What you need to know about Springfield’s new masking requirement

Published: Jul. 13, 2020 at 11:38 PM CDT|Updated: Jul. 14, 2020 at 6:12 PM CDT
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After hearing more than 100 public comments on the issue, the Springfield City Council voted to require a mask in public places as COVID-19 cases increase in the city.

The requirement goes into effect Thursday at 12:01 a.m. It lasts for 90 days.

In addition to the face covering provision, the ordinance continues some of the Road to Recovery Plan Phase 3 occupancy requirements and Centers for Disease Control and Prevention-recommended physical distancing (6 feet) and sanitation measures. Restaurants no longer have occupancy restrictions, but are required to separate groups at least 6 feet apart unless there are solid barriers at least 6 feet tall between tables. Counter/bar seating and self-service buffets are still not permitted.

Under the ordinance, everyone 12 and up will be required to wear a face covering when in public spaces in the city limits of Springfield. Exemptions are made for those with health or breathing conditions that prohibits wearing a face covering, who are hearing impaired and people communicating with individuals who are hearing impaired.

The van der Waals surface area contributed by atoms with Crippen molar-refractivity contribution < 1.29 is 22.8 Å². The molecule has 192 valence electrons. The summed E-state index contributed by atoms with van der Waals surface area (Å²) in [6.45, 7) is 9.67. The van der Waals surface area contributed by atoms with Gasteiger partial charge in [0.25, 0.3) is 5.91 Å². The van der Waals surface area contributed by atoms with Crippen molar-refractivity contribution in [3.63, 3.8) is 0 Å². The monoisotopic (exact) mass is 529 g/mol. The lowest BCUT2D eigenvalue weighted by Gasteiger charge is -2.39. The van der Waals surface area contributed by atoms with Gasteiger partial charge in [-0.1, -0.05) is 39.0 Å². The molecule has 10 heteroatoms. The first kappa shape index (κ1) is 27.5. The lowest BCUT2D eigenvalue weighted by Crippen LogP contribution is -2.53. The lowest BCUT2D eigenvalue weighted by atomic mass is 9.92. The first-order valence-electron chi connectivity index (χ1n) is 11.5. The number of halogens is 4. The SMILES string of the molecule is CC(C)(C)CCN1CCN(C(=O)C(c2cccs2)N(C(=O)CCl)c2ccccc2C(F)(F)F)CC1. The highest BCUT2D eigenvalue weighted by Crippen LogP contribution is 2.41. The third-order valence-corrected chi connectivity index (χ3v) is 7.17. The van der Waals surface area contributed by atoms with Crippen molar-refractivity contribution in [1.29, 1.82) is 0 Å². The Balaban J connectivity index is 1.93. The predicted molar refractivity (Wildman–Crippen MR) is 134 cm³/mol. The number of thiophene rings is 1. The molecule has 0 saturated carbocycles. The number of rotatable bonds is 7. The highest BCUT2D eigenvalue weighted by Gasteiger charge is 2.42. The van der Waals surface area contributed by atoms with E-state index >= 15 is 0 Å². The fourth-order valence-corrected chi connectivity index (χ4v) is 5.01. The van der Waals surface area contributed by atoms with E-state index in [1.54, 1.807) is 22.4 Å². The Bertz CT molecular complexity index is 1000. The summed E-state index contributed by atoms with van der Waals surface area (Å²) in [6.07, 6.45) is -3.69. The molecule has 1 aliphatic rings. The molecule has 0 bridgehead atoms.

Other exemptions include:

  • While consuming food and drink
  • While at a swimming pool
  • While obtaining a service involving the face or nose for which the temporary removal of the face covering is necessary to perform the service
  • While playing a sport, exercising or using exercising equipment while exerting themselves
  • While working in settings which might increase the risk of heat-related illnesses
  • While outdoors and maintaining a 6-foot distance from others or while outdoors and are closer than 6 feet to solely members of their own household
  • While speaking, addressing an audience or performing and are able to maintain a 6-foot distance from others
  • While serving as a member of a wedding party during the wedding ceremony and/or taking wedding photos.